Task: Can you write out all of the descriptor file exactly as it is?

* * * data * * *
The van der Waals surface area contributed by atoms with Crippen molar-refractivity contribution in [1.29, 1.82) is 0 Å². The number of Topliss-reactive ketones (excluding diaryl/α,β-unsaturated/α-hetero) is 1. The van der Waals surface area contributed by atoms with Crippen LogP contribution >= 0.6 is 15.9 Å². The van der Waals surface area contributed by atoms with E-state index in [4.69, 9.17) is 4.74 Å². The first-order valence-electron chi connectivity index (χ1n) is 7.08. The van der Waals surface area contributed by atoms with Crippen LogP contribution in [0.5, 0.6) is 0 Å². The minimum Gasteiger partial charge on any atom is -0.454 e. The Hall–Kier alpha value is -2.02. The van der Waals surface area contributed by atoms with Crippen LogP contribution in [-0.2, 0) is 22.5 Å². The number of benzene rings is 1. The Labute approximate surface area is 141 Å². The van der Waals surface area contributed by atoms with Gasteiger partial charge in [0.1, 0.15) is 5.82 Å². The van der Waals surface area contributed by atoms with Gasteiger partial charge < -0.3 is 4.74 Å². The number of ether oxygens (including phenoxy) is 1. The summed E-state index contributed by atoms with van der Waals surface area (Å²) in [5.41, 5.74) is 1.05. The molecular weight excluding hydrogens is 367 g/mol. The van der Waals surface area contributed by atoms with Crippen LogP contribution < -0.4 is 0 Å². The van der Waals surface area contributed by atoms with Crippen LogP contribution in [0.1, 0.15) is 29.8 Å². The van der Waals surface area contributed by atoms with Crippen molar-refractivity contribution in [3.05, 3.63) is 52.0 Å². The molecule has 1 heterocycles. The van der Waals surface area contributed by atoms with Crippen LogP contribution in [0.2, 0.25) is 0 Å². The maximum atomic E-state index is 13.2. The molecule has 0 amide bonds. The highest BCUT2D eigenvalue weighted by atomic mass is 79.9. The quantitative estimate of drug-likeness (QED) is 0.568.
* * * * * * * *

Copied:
The van der Waals surface area contributed by atoms with Crippen molar-refractivity contribution in [1.29, 1.82) is 0 Å². The number of Topliss-reactive ketones (excluding diaryl/α,β-unsaturated/α-hetero) is 1. The van der Waals surface area contributed by atoms with Crippen LogP contribution >= 0.6 is 15.9 Å². The van der Waals surface area contributed by atoms with E-state index in [4.69, 9.17) is 4.74 Å². The first-order valence-electron chi connectivity index (χ1n) is 7.08. The van der Waals surface area contributed by atoms with Crippen LogP contribution in [0.5, 0.6) is 0 Å². The minimum Gasteiger partial charge on any atom is -0.454 e. The Hall–Kier alpha value is -2.02. The van der Waals surface area contributed by atoms with Crippen LogP contribution in [-0.2, 0) is 22.5 Å². The number of benzene rings is 1. The Labute approximate surface area is 141 Å². The van der Waals surface area contributed by atoms with Gasteiger partial charge in [0.1, 0.15) is 5.82 Å². The van der Waals surface area contributed by atoms with Gasteiger partial charge < -0.3 is 4.74 Å². The number of ether oxygens (including phenoxy) is 1. The summed E-state index contributed by atoms with van der Waals surface area (Å²) in [5.41, 5.74) is 1.05. The molecular weight excluding hydrogens is 367 g/mol. The van der Waals surface area contributed by atoms with Crippen LogP contribution < -0.4 is 0 Å². The van der Waals surface area contributed by atoms with Crippen LogP contribution in [0.1, 0.15) is 29.8 Å². The van der Waals surface area contributed by atoms with Crippen molar-refractivity contribution in [3.05, 3.63) is 52.0 Å². The molecule has 1 heterocycles. The van der Waals surface area contributed by atoms with Crippen LogP contribution in [0.2, 0.25) is 0 Å². The maximum atomic E-state index is 13.2. The molecule has 0 amide bonds. The highest BCUT2D eigenvalue weighted by atomic mass is 79.9. The quantitative estimate of drug-likeness (QED) is 0.568.